Choreographers have a long history of making life difficult for themselves. In the 1950s, the modernist pioneer Merce Cunningham staged “chance dance” experiments, in which randomness—a coin toss, say—determined the order in which his company’s dancers would perform their steps on a given night. Closer to us in time and space, last month Portland company BodyVox adapted this strategy for The Spin, in which audience members spun a game-show wheel listing 25 of the company’s pieces to select which ones the dancers would perform.
Unsettling? Unnerving? Fun? As more and more dance companies upend traditional formats and eliminate the barrier between performers and spectators, choreographers are after all those qualities. “The whole season gives us opportunities to do our work and our process, at year 18, in a different way,” says BodyVox cofounder Jamey Hampton.
In Portland, companies are experimenting with abandon. Clark James, creative director of the visual effects company Hive-FX, usually makes monsters, not dances. (You may have seen his shop’s creatures on Grimm.) But he and other nondancing creatives are about to take an artistic leap, auditioning dancers and choreographing the pieces they’ll perform in Pearl Dive, part of BodyVox’s 2016 season.
Hampton and cofounder Ashley Roland acknowledge it’s a bit scary to hand over their dancers and spaces to neophytes. But like other local dance makers—including Ten Tiny Dances founder Mike Barber and PerformanceWorks Northwest’s Linda Austin—they believe unusual creative challenges, even obstacles, can spark ideas and attract new audiences.
A desire to do things differently also motivated Barber, who created Ten Tiny Dances back in 2002. The premise—that dancers create short pieces for a four-by-four-foot stage, roughly the size of the hood of a car—requires reimagining and editing movement. “Most artists are used to working big,” says Barber. “So what do you do with small space?”
Thanks to an accessible format, viewers keep returning to find out. “If you don’t like one piece, the next one is coming in five to 10 minutes,” he says. “There’s an edge, a sense of discovery.” He plans to shake things up again later this year with Ten Tiny Dinner Dances, a variation on the theme that pairs dancers with courses in a restaurant setting.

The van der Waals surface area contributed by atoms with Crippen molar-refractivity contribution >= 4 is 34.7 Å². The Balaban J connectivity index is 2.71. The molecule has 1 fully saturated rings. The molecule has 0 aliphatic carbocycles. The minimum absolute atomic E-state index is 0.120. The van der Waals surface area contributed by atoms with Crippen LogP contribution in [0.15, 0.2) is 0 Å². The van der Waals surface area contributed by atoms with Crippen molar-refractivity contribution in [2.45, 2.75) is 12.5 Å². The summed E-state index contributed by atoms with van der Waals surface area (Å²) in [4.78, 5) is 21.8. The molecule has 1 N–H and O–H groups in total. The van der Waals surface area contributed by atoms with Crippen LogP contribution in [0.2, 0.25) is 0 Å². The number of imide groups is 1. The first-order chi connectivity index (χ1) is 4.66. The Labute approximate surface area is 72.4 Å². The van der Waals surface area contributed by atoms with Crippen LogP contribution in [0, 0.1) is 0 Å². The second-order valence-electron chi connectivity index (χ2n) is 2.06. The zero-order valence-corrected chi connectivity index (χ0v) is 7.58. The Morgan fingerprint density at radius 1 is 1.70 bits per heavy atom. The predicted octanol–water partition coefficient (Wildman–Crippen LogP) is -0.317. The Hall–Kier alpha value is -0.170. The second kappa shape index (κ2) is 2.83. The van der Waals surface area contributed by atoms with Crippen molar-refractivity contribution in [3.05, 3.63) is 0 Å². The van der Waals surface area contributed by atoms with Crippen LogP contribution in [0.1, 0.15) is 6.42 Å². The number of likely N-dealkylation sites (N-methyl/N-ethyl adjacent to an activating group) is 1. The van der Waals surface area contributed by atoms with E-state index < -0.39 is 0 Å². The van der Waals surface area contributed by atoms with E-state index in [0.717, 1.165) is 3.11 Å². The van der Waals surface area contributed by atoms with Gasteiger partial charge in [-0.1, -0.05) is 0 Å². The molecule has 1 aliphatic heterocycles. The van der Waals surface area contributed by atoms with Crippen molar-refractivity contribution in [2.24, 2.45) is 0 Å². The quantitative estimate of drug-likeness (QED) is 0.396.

Austin has seen audiences embrace uncertainty with her Cabaret Boris and Natasha, an ongoing project in which she creates choreography for nondancers with such limited time to rehearse that they can find themselves improvising during a performance; past participants have included Oregonian columnist Peter Ames Carlin and Pink Martini bandleader Thomas Lauderdale.
Her new project, (Un)Made, expands on that idea: dancers learn and perform material generated by a process that’s like a game of Telephone, with steps passed among performers through demonstration, altered each time as people bring their own style and interpretation to the steps they’ve received. “The idea that people are making decisions in the moment is exciting. There’s a little bit of suspense,” Austin says. “It’s a way of giving people different views of the choreographic process, where you get to be part of a group and have a say or an influence on what happens next.”
In theory, nondancers who create and perform work may also become more invested in dance generally; so, too, may the friends and colleagues who come to see them—a boon for actual dancers looking to develop new audiences. Programming work with built-in obstacles “is not a marketing move, it’s a creative move,” Hampton says. “But it’s easy to market, because it’s interesting.”